Halina M. v. Kijakazi

Filing 21

REPORT AND RECOMMENDATIONS recommending that Plaintiff's Motion to Reverse (ECF No. 13) be GRANTED and that the Commissioner's Motion to Affirm (ECF No. 19) be DENIED. Further recommending that Final Judgment enter in favor of Plaintiff remanding this matter for further administrative proceedings consistent with this decision 19 MOTION to Affirm the Decision of the Commissioner With Supporting Memo filed by Kilolo Kijakazi. 13 MOTION to Reverse the Decision of the Commissioner filed by Halina Majkut. Objections to R&R due by 8/15/2022. So Ordered by Magistrate Judge Lincoln D. Almond on 8/1/2022. (Noel, Jeannine)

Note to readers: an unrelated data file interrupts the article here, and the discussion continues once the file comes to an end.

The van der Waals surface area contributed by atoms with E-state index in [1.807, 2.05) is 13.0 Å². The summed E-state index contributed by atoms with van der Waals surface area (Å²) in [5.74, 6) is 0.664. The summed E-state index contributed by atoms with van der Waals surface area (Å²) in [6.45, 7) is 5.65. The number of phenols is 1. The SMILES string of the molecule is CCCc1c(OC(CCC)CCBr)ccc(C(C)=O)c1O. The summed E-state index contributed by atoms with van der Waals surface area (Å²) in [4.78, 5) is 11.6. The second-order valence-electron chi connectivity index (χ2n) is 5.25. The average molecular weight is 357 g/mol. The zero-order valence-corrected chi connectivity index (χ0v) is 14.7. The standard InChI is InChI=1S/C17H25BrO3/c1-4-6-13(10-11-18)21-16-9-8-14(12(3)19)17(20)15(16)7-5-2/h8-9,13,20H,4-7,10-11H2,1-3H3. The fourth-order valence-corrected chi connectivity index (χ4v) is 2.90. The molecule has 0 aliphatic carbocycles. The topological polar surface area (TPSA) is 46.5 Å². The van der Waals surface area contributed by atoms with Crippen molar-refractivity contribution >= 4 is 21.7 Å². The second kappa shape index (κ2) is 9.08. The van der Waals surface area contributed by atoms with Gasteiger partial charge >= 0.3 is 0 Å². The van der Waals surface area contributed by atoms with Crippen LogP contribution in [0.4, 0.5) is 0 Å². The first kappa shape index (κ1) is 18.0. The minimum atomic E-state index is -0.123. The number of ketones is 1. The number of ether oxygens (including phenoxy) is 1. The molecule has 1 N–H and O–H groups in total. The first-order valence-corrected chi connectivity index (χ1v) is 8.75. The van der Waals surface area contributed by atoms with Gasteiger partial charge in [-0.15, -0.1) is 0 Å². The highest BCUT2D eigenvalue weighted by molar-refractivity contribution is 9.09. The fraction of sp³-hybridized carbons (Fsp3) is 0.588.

Download PDF